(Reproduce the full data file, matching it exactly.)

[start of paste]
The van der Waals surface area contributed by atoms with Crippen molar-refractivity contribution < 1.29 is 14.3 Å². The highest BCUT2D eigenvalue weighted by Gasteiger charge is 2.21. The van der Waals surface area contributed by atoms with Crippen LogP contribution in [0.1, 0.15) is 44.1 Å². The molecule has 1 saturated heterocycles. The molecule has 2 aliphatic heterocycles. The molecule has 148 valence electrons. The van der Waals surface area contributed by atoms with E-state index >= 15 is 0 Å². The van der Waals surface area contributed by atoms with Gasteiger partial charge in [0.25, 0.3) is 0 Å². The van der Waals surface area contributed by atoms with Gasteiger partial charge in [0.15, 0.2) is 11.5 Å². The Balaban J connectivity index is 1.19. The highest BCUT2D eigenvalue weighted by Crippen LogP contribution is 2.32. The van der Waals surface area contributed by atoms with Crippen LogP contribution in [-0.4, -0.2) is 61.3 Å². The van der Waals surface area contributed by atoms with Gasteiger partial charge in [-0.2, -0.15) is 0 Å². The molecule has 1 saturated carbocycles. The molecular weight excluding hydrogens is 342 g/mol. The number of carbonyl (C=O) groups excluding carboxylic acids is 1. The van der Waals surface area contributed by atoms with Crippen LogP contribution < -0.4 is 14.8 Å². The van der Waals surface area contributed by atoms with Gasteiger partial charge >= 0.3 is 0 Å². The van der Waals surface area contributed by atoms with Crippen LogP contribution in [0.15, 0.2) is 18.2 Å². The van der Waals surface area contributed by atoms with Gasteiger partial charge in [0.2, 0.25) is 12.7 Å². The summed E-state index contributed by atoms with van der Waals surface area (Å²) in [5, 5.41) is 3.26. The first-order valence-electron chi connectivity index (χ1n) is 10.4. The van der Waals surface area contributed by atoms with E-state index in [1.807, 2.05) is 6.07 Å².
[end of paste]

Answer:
The van der Waals surface area contributed by atoms with Crippen molar-refractivity contribution < 1.29 is 14.3 Å². The highest BCUT2D eigenvalue weighted by Gasteiger charge is 2.21. The van der Waals surface area contributed by atoms with Crippen LogP contribution in [0.1, 0.15) is 44.1 Å². The molecule has 1 saturated heterocycles. The molecule has 2 aliphatic heterocycles. The molecule has 148 valence electrons. The van der Waals surface area contributed by atoms with E-state index >= 15 is 0 Å². The van der Waals surface area contributed by atoms with Gasteiger partial charge in [0.25, 0.3) is 0 Å². The van der Waals surface area contributed by atoms with Gasteiger partial charge in [0.15, 0.2) is 11.5 Å². The Balaban J connectivity index is 1.19. The highest BCUT2D eigenvalue weighted by Crippen LogP contribution is 2.32. The van der Waals surface area contributed by atoms with Crippen LogP contribution in [-0.4, -0.2) is 61.3 Å². The van der Waals surface area contributed by atoms with Gasteiger partial charge in [-0.2, -0.15) is 0 Å². The molecule has 1 saturated carbocycles. The molecular weight excluding hydrogens is 342 g/mol. The number of carbonyl (C=O) groups excluding carboxylic acids is 1. The van der Waals surface area contributed by atoms with Crippen LogP contribution < -0.4 is 14.8 Å². The van der Waals surface area contributed by atoms with Gasteiger partial charge >= 0.3 is 0 Å². The van der Waals surface area contributed by atoms with Crippen LogP contribution in [0.15, 0.2) is 18.2 Å². The van der Waals surface area contributed by atoms with Gasteiger partial charge in [0.2, 0.25) is 12.7 Å². The summed E-state index contributed by atoms with van der Waals surface area (Å²) in [5, 5.41) is 3.26. The first-order valence-electron chi connectivity index (χ1n) is 10.4. The van der Waals surface area contributed by atoms with E-state index in [1.807, 2.05) is 6.07 Å².